Energy From Thorium Discussion Forum

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PostPosted: Dec 29, 2012 7:05 am 

Joined: Dec 26, 2007 11:45 am
Posts: 191
One of the earliest methods of isotopic separation was mass spectrometry. It's proven and produces almost total separation in just one step. It also has very low throughput and massive energy requirements.

I wonder if it may be possible to use it for LFTR processing. In a two-fluid reactor, after fluorinating the uranium out and boiling the carrier salt the still bottoms are a relatively small volume so it might be feasible to process it by mass spectrometry at reasonable cost. This can be used to achieve virtually zero leakage of TRUs in the fission product stream and perfect separation of useful valuable fission products.

Is this idea totally crazy or not?

PostPosted: Dec 29, 2012 8:43 am 

Joined: Jun 05, 2011 6:59 pm
Posts: 1335
Location: NoOPWA
My question is why would we want to? Most of the stuff we would want to separate should be chemically separable. Where would we need to get to the isotope stage?

DRJ : Engineer - NAVSEA : (Retired)

PostPosted: Dec 29, 2012 11:35 am 

Joined: Jul 28, 2008 10:44 pm
Posts: 3063
Keep repeating: Cheaper than coal. Isotropic separation should be kept just for building the reactor not fueling it or processing the waste - until we have exhausted other choices. For processing the wastes the first choice should be separation by physical properties, then chemical separation in a process that nearly completely recycles its reagents.

Based on ORNL's results from the falling drops experiment we can get to less than 100 grams of plutonium per GWe. I think this means we still have to vitrify the unused fission products and bury them deep but the plutonium poses no heat load challenges to geological disposal and the amount is so low that even if someone dug it up millenia from now the exposure to the world is modest.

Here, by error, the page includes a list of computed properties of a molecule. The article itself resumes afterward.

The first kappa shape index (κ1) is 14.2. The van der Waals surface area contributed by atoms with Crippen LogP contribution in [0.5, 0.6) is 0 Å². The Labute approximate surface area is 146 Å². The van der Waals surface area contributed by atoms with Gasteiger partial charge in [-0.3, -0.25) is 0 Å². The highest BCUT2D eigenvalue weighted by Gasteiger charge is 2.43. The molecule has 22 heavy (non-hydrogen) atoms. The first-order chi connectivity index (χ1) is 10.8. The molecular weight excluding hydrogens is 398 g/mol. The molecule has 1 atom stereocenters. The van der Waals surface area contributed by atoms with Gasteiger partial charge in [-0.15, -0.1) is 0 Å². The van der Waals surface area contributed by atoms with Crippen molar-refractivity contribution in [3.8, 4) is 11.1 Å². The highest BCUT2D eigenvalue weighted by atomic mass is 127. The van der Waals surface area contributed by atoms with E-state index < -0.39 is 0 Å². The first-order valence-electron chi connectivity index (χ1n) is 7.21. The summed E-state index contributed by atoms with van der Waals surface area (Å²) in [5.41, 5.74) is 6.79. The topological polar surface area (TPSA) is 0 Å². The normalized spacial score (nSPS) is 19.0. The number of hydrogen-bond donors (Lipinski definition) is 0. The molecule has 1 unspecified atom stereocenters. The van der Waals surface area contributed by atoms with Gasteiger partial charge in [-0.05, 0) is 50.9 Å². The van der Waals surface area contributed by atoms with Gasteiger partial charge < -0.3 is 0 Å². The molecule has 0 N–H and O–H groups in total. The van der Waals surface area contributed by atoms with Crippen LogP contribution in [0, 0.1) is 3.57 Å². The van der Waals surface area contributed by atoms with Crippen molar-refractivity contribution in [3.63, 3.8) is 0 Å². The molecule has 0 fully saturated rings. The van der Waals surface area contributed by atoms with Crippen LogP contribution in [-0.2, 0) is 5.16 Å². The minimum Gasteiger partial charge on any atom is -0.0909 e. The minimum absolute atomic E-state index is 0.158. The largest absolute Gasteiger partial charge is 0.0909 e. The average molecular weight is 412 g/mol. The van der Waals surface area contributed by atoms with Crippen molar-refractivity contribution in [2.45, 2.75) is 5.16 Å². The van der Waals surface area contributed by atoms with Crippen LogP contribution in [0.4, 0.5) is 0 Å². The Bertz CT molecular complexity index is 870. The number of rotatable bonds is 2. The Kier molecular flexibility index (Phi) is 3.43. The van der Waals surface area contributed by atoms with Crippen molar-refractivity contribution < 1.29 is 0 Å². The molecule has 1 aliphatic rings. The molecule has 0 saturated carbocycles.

We could try to drive it even lower. I don't think isotropic separation would be appropriate but perhaps some other techniques (like the electro separation used in EBR2, or liquid metal exchange proposed for MSBR) could clean things up just a little bit more. If we wish to remove the Am,Cm we will have to try something like that anyway since it is not expected that these will come out with fluorination.

The 250-300kg of plutonium produced each year in an LWR can be burned off in a thermal reactor (2/3rd fission of 239Pu, 80% fission of 241Pu) so that we end up with 30-40 kg (too lazy this morning to do a careful calc) of Am per GWe-yr of LWR operation.

The 20kg of 238Pu generated in a thorium fed LFTR will result in 1.5kg of Am assuming we burn off the plutonium in a thermal reactor.

So you can see that after fluorination (note not so simple due to handling challenges of 650C F2 but seems solvable to me) and burning off plutonium isn't the main TRU we have left to deal with.

PostPosted: Dec 30, 2012 1:59 am 

Joined: Apr 19, 2008 1:06 am
Posts: 2240
Why should processing always be thought of in terms of waste disposal? Unfortunately, the pure Pu239 product has a weapons stigma. Otherwise it could be enrichment of certain fissile isotopes.
99.995% 7Li required in FLiBe, the life blood of a thermal LFTR, can be bast obtained by mass spectrometery as 6Li is a neutron poison. For the die-hard thermal LFTR fans, I prescribe a FNaBe based LFTreactor (CR<1) to power mass spectrometery for separation of 7Li.

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